A Reflection on Year 1

from the desk of Emily Crane Linn, Resettlement Director

It is incredible to realize that it has been a full year since we received the news that Northwest Arkansas would be recognized as an official refugee resettlement site through the Lutheran Immigration and Refugee Service. I remember being awed at the time at how quickly everything had moved. Canopy NWA had been a mere idea only 9 months prior… but somehow in that time, thanks to our community’s passion, hard work and sheer determination, we managed to submit a strong proposal to the State Department and they selected us as a resettlement site.  Even now, one year later, I’m still amazed by it.


But I’m even more amazed by all we’ve accomplished since then. Let’s review, shall we? In Year 1, we:

              -resettled 55 individuals from 5 countries: Democratic Republic of Congo, Iraq, El Salvador, Burma and Cameroon

              -helped all those families find work and become self-sufficient within 90 days

              -held over 50 community outreach events to answer people’s questions, tell stories and spread our passion through our community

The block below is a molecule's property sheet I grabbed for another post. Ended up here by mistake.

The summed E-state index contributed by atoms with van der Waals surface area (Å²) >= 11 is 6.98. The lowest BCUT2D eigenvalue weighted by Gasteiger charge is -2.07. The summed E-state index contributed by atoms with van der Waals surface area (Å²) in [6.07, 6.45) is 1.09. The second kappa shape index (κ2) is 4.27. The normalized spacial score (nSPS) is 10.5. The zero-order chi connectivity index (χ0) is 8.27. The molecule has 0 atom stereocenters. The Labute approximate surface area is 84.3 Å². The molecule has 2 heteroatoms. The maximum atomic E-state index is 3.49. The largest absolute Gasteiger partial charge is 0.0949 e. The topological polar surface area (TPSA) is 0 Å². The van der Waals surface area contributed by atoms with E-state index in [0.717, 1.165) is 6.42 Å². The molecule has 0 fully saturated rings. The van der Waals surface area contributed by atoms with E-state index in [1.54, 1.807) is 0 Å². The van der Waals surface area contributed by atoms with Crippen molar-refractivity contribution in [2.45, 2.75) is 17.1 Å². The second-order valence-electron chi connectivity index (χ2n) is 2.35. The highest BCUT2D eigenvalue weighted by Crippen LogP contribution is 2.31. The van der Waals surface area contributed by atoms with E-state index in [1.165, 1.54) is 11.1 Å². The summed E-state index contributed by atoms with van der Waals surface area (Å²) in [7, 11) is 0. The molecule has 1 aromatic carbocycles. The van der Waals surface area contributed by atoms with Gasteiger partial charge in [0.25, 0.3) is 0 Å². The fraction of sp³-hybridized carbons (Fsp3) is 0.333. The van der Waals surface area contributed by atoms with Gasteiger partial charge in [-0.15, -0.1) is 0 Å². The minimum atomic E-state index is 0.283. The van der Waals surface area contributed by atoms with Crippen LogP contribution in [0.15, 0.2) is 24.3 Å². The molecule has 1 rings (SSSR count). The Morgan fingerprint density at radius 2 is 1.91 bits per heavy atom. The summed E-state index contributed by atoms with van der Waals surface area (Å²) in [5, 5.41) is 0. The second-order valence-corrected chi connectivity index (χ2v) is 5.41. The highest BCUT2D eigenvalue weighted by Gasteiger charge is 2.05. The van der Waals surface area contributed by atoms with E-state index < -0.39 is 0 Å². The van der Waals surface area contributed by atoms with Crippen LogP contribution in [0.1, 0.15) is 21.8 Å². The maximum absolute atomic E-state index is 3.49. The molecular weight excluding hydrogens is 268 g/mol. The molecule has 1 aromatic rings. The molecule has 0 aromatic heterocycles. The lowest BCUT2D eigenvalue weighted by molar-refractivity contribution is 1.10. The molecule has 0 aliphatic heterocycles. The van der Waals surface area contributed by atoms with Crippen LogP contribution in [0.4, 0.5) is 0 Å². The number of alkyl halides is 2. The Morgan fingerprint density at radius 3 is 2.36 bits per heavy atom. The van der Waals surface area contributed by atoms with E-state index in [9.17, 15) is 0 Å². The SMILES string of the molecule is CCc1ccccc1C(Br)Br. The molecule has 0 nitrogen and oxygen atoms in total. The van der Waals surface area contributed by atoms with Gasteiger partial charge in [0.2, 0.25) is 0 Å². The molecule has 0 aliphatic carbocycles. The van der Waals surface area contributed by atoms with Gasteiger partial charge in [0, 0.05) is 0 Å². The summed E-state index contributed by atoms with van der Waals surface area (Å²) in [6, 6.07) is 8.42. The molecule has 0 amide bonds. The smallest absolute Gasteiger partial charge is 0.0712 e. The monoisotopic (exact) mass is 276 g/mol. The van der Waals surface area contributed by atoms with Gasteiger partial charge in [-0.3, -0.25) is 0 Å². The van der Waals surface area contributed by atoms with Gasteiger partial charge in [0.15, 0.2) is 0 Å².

-raised over $90,000 to make our work possible

And we did all this thanks to the hard work of our 500 registered volunteers and co-sponsors…. What a year!


As a staff, we have learned a lot. A year ago, we were excited and rearing to go… and fairly clueless about how to actually go about turning refugees into Arkansans. Our case manager Francisco said it best on the night of December 14 as we drove to the airport to pick up our first family:

“Basically, we do not know what we are doing… but we are ready.”

Anyone on our staff will tell you that we had some pretty bumpy moments this first year. With no institutional memory to draw from and no handbook to follow, we mostly had to learn by trial and error. We learned how to best conduct our intake interviews by first learning how not to conduct our intake interviews. We learned how to teach cultural orientation by first learning how not to teach cultural orientation. We learned how to clearly communicate expectations only after dealing with disappointed clients whose expectations were not met. It was hard. But with each family, our policies have gotten stronger, our systems smoother, our files more organized, our communication clearer. One year later, I can say that while I am sure we will continue to encounter new situations that will require us to tweak our processes or create new policies, I am confident that we are ready for whatever may come because we stand on a strong foundation.   

I want to thank our co-sponsors and volunteers who graciously walked up this steep learning curve with us: thank you for being patient when you asked us questions we didn’t have answers to, thank you for being flexible when we changed our plans and policies midstream (and then changed them again… and again), thank you for being brave enough to sign up for programs that had never been tried before and for staying positive through setbacks, complications and miscommunications.